University of Minnesota Extension
Menu Menu

Extension > Youth Development Insight > Walk the walk: Are you modeling healthy living for youth in your programs?

Walk the walk: Are you modeling healthy living for youth in your programs?


Kimberly-Asche.jpgA recent University of Minnesota research study reveals that parents of young children have poorer eating habits and exercise less than their peers, contributing to high body mass index. Question: what would a similar study of youth program leaders find? Are we modeling healthy living?

Research shows that parents are their children's first and most valued role model. Research also shows that program leaders modeling healthy living choices can have a positive effect on youth in their programs, enhancing the information found in the curriculum.

The need to support healthy eating and physical activity has never been greater. Over the past 30 years, poor eating habits, including inadequate intake of vegetables, fruit and milk, and a surplus of high-calorie snacks, have caused the numbers of overweight children in the US to double and the number of obese children to triple.

Are you intentional about serving healthy food in healthy portions, playing and being active with your youth, and encouraging physical activity? There are resources for incorporating healthy living into your youth program. For example:

  • This summer, National 4-H has set a goal for 100,000 4-H youth to respond to the Presidential Active Lifestyle Award. National 4-H is providing support and a prize for the counties that sign up the most participants.
  • The US Department of Agriculture provides guidance on what constitutes a healthy diet with the My Pyramid Steps to a Healthier You program, including activities for youth and how to be a healthy living role model.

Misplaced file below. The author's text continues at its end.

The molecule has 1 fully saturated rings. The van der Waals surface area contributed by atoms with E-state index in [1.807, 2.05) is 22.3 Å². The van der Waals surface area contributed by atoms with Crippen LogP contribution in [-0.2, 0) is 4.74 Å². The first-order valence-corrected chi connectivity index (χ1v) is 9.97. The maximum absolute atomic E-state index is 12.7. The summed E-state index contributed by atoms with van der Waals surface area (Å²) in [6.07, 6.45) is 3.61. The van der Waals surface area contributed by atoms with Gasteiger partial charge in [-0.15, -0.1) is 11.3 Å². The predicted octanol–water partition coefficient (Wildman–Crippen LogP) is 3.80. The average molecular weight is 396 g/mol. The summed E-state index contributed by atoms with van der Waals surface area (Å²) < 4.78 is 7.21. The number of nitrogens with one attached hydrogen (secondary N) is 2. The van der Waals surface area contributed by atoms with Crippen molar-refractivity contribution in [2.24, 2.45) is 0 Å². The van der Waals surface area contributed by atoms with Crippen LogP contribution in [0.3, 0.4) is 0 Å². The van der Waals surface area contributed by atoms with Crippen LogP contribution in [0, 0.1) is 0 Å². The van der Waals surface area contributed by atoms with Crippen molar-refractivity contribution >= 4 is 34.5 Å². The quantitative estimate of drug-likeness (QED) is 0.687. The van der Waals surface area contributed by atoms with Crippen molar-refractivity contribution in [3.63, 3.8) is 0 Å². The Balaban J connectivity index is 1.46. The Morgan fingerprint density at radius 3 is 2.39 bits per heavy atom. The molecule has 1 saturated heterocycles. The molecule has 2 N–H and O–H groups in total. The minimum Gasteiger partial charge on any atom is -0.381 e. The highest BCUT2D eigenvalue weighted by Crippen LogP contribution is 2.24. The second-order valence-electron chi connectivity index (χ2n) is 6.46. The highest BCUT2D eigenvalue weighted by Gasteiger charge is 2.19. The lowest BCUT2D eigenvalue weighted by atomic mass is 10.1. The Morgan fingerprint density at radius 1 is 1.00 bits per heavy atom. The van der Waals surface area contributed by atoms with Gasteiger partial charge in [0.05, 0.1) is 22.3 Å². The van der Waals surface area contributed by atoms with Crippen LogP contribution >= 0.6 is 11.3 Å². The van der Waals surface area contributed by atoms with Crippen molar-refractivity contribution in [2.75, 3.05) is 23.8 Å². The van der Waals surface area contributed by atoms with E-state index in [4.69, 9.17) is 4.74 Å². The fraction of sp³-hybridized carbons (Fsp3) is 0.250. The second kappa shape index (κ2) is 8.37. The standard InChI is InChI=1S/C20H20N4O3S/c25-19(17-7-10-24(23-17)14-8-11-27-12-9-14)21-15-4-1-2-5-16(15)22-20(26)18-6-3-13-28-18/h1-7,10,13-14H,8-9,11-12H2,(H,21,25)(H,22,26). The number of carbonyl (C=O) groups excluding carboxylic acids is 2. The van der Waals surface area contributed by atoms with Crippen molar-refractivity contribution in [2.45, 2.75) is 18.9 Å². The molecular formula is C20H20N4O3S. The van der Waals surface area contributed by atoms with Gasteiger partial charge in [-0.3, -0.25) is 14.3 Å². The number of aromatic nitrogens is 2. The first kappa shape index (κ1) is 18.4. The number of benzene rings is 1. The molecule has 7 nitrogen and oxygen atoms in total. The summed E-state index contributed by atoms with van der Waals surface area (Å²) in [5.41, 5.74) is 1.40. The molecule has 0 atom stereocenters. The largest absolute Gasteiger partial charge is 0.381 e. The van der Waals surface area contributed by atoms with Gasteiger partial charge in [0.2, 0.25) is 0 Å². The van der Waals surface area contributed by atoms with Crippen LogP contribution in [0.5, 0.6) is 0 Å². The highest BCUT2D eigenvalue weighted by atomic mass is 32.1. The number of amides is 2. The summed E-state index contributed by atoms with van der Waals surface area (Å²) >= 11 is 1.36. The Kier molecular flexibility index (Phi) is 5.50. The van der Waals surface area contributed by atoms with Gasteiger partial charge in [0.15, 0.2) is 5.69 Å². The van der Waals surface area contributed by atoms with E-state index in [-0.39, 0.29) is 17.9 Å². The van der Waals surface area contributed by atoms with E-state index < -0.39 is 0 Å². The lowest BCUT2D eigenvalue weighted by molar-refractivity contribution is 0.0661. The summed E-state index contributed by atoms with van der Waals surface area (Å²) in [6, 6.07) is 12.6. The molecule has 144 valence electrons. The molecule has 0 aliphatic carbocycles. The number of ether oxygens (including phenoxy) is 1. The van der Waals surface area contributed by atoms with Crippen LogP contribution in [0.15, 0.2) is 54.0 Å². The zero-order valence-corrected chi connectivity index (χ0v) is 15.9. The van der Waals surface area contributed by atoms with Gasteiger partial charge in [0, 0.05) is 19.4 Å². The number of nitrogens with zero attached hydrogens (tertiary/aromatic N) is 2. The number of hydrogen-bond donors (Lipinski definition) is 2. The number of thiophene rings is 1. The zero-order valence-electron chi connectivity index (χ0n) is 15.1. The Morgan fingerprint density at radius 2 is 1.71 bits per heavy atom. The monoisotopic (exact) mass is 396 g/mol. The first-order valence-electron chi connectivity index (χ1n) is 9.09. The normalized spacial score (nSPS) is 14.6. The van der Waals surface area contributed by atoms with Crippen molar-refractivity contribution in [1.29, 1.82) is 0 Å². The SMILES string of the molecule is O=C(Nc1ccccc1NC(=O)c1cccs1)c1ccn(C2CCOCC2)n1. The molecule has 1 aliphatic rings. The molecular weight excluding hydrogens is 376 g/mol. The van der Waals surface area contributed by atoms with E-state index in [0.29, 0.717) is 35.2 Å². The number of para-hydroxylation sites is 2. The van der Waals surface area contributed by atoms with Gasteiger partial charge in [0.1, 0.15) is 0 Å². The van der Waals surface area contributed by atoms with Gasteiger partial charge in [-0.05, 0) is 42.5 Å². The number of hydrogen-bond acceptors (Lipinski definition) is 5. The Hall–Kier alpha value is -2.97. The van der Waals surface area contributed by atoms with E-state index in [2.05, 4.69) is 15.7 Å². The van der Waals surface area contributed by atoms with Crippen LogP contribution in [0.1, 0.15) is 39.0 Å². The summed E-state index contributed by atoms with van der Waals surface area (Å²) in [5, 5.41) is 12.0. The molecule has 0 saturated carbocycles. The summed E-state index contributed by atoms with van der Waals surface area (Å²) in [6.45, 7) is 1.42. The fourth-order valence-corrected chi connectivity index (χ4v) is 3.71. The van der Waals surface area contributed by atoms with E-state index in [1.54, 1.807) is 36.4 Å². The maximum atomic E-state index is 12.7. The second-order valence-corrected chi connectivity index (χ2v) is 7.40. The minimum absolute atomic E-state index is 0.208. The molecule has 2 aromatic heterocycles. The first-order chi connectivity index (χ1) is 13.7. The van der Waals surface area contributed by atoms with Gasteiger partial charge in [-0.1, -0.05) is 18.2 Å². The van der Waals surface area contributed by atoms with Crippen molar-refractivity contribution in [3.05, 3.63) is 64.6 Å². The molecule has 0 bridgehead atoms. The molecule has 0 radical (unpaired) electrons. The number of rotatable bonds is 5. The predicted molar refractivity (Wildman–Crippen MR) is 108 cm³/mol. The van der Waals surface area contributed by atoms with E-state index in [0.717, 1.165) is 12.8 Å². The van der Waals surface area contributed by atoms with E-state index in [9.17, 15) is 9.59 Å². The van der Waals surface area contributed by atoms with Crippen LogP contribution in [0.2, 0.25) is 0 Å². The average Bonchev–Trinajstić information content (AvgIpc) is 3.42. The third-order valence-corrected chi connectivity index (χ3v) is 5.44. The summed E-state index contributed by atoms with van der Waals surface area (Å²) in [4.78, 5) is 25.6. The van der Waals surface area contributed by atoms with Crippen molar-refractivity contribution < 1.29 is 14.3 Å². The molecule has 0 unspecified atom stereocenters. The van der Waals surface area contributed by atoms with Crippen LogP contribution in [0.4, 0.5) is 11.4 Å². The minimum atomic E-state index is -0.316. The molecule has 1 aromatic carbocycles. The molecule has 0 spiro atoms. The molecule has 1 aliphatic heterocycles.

What ways are you finding to incorporate healthy living into your programs? Are you intentionally modeling healthy living for your youth? What obstacles do you find to doing so?

-- Kimberly Asche, Extension educator


Samantha Grant said:

Hi Kim,

Thanks for your post. I agree that parents and other youth workers are strong role models for kids. For the past four years, I have done numerous 4-H club observations and have also worked with data from our Youth Program Quality Assessment study. One item on the YPQA deals with the availability of healthy snacks. Time after time programs are knocked for the unhealthy choices that youth are given. Brownies and cookies might not be the healthiest choices! Do you have any strategies to help adult volunteers and other your workers bring healthy food choices into their programs when they have established a tradition of sweets?

Kimberly Asche said:

Snacking can be so important with youth events, it is a way for you to ensure that youth are getting the nutrients that they need to keep up their energy. As a youth leader, it is important to set your standards and positively role model the choice of eating great nutrient dense foods. Start slowly with simple and small portions of healthy snacks such as peeled oranges, half of a banana, kiwi, apple slices with peanut butter, carrot sticks with hummus, or grapes and cheddar cheese. It may take the youth time to adjust their tastebuds, such that introducing the same foods over a period of several weeks you will see the change occur slowly. Have the youth prepare simple items while on site that they can prepare at home such as sliced turkey on wheat bread, create their own snack mix made with raisins, nuts, and whole wheat cereal. Youth can create their own roll-up using whole grain tortilla or bagel with low-fat cheese or cream cheese.

Youth enjoy making their own food, it gives them somewhat the sense of mastery and independence. Basically you as a youth worker need to make the decision to serve healthy choices, role model and advocate for healthy lifestyle choices. It is also important to role model "food safety" concepts by washing hands prior to preparing foods.

Leave a comment

Type the characters you see in the picture above.

  • © 2014 Regents of the University of Minnesota. All rights reserved.
  • The University of Minnesota is an equal opportunity educator and employer. Privacy